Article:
The start of classes for Philadelphia's 134,000 public school kids is not at all slowing down student and teacher activists who are furious about this year's budget cutbacks.

Every Friday, the Philadelphia Coalition Advocating for Public Schools is setting up camp at a school to demand more funding from City Hall and the state government.

The group rallied today at the Feltonville School of Arts and Sciences, waving down cars and passing out fliers urging residents to file a formal complaint with the state's education department over the cutbacks.

Eighth-grader Francheska Torres said she got involved because she misses having a full-time guidance counselor. 

"Now that we don't have that, I can't control my anger issues," she said. "It's just harder for me. I get emotional."

Brianna Escalante, who is also in the 8th grade, worries that the cuts will hurt her chances of enrolling next year at the prestigious magnet Julia R. Masterman Laboratory and Demonstration School.

"It's the No. 1 school in Pennsylvania," she said. "We need a guidance counselor to tell us more about how to apply."

High-school applications are usually due in late October. School district spokesman Fernando Gallard said a deadline for this year is expected to be finalized by next week.

In lieu of a full-time counselor, Gallard said 8th-grade advisory teachers at Feltonville will help guide students through the application process. The school has also been assigned a roving counselor whose time is split between several different schools.

Parent activist Victoria DeMarco is concerned that cuts are making Philadelphia's schools less safe. She volunteers at the nearby Clara Barton Elementary School partly to keep watch over her daughter.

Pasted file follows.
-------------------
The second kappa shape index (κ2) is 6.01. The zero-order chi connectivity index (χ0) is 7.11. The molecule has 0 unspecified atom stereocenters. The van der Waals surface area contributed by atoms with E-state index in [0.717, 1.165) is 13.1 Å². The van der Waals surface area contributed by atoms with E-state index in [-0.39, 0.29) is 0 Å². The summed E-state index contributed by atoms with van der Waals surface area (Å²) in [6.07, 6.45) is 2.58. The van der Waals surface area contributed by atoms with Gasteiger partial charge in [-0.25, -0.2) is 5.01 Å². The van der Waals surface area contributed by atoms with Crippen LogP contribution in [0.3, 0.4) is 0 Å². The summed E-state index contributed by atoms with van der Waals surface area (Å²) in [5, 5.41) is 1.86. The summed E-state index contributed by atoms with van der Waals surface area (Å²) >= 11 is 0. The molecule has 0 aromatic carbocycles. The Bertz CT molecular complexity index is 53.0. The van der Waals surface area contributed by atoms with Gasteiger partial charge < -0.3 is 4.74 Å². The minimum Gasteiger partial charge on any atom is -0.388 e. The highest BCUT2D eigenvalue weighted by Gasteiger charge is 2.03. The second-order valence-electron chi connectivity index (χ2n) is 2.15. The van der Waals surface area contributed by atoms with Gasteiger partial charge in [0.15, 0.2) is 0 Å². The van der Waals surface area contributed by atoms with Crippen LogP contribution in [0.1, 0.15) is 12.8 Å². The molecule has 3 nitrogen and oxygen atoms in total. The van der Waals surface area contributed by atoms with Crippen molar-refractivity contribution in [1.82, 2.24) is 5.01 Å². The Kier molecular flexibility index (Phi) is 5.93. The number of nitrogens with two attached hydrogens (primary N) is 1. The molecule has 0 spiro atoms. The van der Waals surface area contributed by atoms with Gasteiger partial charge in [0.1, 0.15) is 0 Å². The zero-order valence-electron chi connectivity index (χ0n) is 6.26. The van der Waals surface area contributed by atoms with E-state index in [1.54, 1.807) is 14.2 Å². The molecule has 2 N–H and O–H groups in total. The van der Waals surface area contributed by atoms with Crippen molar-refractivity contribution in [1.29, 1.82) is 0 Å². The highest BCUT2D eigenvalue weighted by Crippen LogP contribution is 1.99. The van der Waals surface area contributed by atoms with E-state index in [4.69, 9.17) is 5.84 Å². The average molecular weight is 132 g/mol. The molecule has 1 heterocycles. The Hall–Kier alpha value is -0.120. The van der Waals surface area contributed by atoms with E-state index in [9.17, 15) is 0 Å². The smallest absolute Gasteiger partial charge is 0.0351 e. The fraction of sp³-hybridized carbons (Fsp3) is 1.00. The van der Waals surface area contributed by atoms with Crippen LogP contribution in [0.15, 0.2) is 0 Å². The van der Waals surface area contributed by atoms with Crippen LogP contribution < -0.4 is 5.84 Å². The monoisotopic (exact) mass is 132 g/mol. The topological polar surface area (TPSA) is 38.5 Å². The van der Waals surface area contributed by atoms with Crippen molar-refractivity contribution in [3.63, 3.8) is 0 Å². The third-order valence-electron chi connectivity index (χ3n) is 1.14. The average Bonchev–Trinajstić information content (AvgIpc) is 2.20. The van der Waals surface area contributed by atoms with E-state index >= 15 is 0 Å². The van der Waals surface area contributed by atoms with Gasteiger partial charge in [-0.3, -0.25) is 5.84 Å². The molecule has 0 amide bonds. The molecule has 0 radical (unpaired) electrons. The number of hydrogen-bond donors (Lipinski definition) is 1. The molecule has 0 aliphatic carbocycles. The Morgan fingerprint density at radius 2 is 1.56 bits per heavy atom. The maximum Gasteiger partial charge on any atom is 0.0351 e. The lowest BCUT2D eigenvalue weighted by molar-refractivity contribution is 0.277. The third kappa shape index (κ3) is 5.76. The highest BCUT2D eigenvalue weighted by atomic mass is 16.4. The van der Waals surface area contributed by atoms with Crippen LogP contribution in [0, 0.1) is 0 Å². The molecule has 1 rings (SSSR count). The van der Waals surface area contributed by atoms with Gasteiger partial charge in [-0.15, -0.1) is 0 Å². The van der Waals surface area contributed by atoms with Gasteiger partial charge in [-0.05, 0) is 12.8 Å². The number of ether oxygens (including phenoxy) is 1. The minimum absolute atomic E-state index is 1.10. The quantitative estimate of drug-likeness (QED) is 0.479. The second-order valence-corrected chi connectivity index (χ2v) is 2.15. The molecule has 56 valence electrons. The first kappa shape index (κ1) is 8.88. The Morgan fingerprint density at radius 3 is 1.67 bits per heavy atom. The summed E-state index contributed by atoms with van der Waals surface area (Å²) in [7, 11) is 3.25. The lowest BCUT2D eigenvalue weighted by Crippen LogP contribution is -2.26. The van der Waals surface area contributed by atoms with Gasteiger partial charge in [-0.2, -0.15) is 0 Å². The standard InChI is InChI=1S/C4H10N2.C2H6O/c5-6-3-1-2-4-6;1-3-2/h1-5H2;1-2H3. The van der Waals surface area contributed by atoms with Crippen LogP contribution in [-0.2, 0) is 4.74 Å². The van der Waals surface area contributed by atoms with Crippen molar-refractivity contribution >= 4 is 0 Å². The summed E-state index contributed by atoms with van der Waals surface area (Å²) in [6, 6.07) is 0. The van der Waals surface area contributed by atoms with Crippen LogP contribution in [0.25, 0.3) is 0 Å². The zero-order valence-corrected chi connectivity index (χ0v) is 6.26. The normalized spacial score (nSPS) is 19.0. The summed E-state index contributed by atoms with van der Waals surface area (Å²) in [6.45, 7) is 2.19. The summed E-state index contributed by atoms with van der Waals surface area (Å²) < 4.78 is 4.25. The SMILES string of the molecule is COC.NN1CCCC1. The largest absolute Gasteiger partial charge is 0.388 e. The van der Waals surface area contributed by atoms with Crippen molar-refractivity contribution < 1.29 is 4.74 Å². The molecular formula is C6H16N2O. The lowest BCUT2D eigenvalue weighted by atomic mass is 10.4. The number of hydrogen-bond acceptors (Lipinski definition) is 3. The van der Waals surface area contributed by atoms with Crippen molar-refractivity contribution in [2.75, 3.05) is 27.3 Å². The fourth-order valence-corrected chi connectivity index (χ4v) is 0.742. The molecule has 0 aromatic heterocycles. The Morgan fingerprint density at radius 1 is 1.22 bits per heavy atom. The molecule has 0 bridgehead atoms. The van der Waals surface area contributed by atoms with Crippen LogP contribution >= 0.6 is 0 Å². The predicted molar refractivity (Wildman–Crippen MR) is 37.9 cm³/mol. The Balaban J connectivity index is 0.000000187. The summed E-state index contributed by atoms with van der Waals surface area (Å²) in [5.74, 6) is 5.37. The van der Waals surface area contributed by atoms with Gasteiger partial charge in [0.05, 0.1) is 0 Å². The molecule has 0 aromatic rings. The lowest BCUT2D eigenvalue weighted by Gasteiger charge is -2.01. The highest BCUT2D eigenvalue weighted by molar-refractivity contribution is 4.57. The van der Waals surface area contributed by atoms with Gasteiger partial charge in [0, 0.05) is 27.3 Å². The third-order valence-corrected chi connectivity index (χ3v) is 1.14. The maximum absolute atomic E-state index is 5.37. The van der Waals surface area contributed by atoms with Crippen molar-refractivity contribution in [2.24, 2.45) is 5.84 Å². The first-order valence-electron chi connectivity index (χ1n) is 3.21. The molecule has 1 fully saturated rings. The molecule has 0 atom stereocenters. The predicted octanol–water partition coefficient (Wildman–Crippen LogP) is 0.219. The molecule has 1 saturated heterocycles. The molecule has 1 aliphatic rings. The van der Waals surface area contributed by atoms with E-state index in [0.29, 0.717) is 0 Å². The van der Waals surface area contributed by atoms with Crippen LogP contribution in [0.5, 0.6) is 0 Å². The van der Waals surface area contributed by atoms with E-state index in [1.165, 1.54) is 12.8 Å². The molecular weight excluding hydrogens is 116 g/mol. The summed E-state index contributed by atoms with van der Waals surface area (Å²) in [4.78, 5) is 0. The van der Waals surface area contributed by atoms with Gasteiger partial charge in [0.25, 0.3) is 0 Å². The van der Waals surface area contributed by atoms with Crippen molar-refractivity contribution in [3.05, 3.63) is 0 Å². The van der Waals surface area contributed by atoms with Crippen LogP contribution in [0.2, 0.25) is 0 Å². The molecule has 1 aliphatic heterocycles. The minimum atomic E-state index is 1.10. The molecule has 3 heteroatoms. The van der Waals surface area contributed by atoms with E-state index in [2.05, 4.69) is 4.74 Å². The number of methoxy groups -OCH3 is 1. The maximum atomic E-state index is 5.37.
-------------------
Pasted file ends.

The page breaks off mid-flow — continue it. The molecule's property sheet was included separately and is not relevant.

"When you send your kids to school nowadays, you are rolling the dice," she said. "You are saying, 'I don't know if I'm going to see my kids again or in what shape I'm going to see my kids again."

Safety is also on Escalante's mind. In April, her school was put on temporary lockdown when students told their principal that a woman pointed a gun at them. 

"I was terrified," Escalante said.

According to NBC10, police later said the students apparently made up the incident.

Still, Escalante is afraid that her school won't be prepared for an emergency with less staff.

In response to residents' safety concerns, Gallard said, "On purpose, there were no cuts to schools' safety personnel. We have the personnel available that we had last year to help with situations like that."

The school district opened this month with 3,000 fewer guidance counselors, assistant principals, librarians, teachers and other employees due to budget-balancing cuts and attrition. Superintendent William Hite is hoping to hire back some staff by obtaining $133 in labor concessions and additional state money.